We drove to Hawaii Volcanoes National Park, which is about 30 miles from Hilo. There are two craters here – Halema’uma’u and Kilauea Iki. Today apparently Halema’uma’u crater was spewing out excessive amounts of volcanic gas therefore a large area and a lot of roads and walks were closed off to the public. In addition, however, I think the area around that crater is closed indefinitely anyway due to the possibility of further eruptions (in November 2008 it officially became the longest continuous eruption since 1924 after over a century of being a massive lava lake that overflowed and receeded on a regular basis).
Kilauea Iki crater with Halema’uma’u crater behindThese two volcanoes aren’t the tallest on the island – that’s Mauna Loa which makes up over half of the island’s land mass and when measured from its base on the sea floor is 56000 feet (about 27000 feet taller than Mt Everest). They are, however, the world’s youngest and most active and lava has flowed almost continuously since 1983 adding over 500 acres of new land! Although we didn’t get to see it, when the lava hits the sea the steam plume is apparently pretty spectacular.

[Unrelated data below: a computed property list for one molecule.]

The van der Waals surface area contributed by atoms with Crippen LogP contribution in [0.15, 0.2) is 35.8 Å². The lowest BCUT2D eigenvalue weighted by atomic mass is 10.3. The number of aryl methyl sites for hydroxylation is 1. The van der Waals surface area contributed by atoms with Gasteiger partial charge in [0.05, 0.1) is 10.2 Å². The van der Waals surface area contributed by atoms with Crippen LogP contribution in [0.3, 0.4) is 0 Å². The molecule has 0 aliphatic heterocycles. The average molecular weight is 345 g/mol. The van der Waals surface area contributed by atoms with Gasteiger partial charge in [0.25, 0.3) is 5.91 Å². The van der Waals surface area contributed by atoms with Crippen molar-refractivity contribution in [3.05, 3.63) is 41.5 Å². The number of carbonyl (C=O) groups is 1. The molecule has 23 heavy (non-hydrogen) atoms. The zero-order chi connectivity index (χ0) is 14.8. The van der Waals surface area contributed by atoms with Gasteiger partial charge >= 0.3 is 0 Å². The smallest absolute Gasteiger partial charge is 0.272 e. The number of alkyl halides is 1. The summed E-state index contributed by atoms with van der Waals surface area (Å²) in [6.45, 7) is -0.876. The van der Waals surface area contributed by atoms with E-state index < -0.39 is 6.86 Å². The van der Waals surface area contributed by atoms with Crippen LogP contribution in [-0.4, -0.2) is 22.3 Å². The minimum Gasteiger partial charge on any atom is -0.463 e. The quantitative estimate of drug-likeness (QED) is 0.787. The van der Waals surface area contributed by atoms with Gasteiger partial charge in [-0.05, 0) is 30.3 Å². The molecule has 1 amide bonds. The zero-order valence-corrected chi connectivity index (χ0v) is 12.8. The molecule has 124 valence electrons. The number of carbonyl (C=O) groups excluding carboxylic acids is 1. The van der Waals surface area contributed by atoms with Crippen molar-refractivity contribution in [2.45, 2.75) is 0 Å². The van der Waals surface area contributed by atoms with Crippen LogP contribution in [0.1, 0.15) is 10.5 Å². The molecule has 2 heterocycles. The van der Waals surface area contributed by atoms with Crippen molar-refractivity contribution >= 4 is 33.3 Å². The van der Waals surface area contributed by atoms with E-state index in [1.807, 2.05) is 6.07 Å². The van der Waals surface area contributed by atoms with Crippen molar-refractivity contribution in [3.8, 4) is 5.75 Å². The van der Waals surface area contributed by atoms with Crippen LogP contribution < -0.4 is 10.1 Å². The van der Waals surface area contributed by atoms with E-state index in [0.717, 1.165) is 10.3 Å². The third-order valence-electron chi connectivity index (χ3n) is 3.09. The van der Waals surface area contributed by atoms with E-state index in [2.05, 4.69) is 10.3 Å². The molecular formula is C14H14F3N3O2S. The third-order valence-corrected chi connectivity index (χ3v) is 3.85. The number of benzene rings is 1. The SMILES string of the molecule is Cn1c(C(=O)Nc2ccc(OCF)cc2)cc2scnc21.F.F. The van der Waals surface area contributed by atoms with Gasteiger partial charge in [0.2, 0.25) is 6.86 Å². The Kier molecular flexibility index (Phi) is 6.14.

We went for a walk through Thurston lava tube, half of which is lit up for everyone and the rest of which is left in the dark. The dark bit is still open for exploring but unfortunately we didn’t take a torch and were unable to keep going. A pity – it would have been pretty exciting!
Entrance to lava tube
Extension to lava tube - torch required!
We followed the lava tube with a hike down to the crater floor of Kilauea Iki. Apparently the molten lava is only about 70 metres below. In what we have decided is true Hilo style, it was wet and drizzly the whole way but at least it wasn’t cold.
Our next and final stop was the lava fields, where we were hoping to see some of the red stuff!
What a barren, desolate place.
Not exactly prime real estate, although it appears that some think it is.
This is where the lava has hit the sea, creating more land (of pure volcanic rock, I’m guessing...). Even without seeing the lava flowing it’s quite impressive, as the rock has so many twists and patterns in it like rope, and some still looks fluid, obviously setting before it had time to settle flat.
Putting our hands in to the cracks in the rock, we could feel hot air coming up.
We did end up seeing lava flowing, although it was a long way in the distance. Probably a good thing...